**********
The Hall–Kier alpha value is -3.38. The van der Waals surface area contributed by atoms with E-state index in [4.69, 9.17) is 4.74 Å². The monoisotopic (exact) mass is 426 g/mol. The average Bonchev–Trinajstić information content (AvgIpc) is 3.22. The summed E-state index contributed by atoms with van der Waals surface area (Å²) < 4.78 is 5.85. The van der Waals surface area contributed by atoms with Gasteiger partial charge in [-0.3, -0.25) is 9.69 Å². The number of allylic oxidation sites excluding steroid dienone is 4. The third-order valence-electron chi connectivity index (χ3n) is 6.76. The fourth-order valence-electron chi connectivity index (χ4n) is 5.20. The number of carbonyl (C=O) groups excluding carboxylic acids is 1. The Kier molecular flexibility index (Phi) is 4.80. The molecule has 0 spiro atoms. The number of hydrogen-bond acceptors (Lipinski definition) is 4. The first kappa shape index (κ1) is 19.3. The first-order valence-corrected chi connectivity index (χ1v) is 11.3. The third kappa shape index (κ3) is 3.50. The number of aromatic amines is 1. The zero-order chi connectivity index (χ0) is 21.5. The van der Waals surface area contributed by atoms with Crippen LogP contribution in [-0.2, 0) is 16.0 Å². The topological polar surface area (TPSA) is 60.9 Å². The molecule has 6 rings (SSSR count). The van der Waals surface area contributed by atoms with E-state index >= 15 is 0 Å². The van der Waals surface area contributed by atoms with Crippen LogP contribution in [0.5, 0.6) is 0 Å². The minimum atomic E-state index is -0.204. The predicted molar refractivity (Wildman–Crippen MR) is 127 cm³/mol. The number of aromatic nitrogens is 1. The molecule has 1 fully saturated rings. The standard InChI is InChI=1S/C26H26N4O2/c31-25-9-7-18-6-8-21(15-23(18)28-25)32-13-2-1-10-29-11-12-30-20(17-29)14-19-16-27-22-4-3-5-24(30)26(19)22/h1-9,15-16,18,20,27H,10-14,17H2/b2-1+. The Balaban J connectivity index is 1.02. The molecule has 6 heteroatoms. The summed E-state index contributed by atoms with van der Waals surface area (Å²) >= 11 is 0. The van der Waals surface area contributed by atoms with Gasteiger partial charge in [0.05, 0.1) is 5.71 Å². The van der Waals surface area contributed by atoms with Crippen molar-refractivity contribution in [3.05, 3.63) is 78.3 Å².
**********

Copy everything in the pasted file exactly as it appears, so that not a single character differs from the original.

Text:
The Hall–Kier alpha value is -3.38. The van der Waals surface area contributed by atoms with E-state index in [4.69, 9.17) is 4.74 Å². The monoisotopic (exact) mass is 426 g/mol. The average Bonchev–Trinajstić information content (AvgIpc) is 3.22. The summed E-state index contributed by atoms with van der Waals surface area (Å²) < 4.78 is 5.85. The van der Waals surface area contributed by atoms with Gasteiger partial charge in [-0.3, -0.25) is 9.69 Å². The number of allylic oxidation sites excluding steroid dienone is 4. The third-order valence-electron chi connectivity index (χ3n) is 6.76. The fourth-order valence-electron chi connectivity index (χ4n) is 5.20. The number of carbonyl (C=O) groups excluding carboxylic acids is 1. The Kier molecular flexibility index (Phi) is 4.80. The molecule has 0 spiro atoms. The number of hydrogen-bond acceptors (Lipinski definition) is 4. The first kappa shape index (κ1) is 19.3. The first-order valence-corrected chi connectivity index (χ1v) is 11.3. The third kappa shape index (κ3) is 3.50. The number of aromatic amines is 1. The zero-order chi connectivity index (χ0) is 21.5. The van der Waals surface area contributed by atoms with Crippen LogP contribution in [-0.2, 0) is 16.0 Å². The topological polar surface area (TPSA) is 60.9 Å². The molecule has 6 rings (SSSR count). The van der Waals surface area contributed by atoms with E-state index >= 15 is 0 Å². The van der Waals surface area contributed by atoms with Crippen LogP contribution in [0.5, 0.6) is 0 Å². The minimum atomic E-state index is -0.204. The predicted molar refractivity (Wildman–Crippen MR) is 127 cm³/mol. The number of aromatic nitrogens is 1. The molecule has 1 fully saturated rings. The standard InChI is InChI=1S/C26H26N4O2/c31-25-9-7-18-6-8-21(15-23(18)28-25)32-13-2-1-10-29-11-12-30-20(17-29)14-19-16-27-22-4-3-5-24(30)26(19)22/h1-9,15-16,18,20,27H,10-14,17H2/b2-1+. The Balaban J connectivity index is 1.02. The molecule has 6 heteroatoms. The summed E-state index contributed by atoms with van der Waals surface area (Å²) >= 11 is 0. The van der Waals surface area contributed by atoms with Gasteiger partial charge in [0.05, 0.1) is 5.71 Å². The van der Waals surface area contributed by atoms with Crippen molar-refractivity contribution in [3.05, 3.63) is 78.3 Å².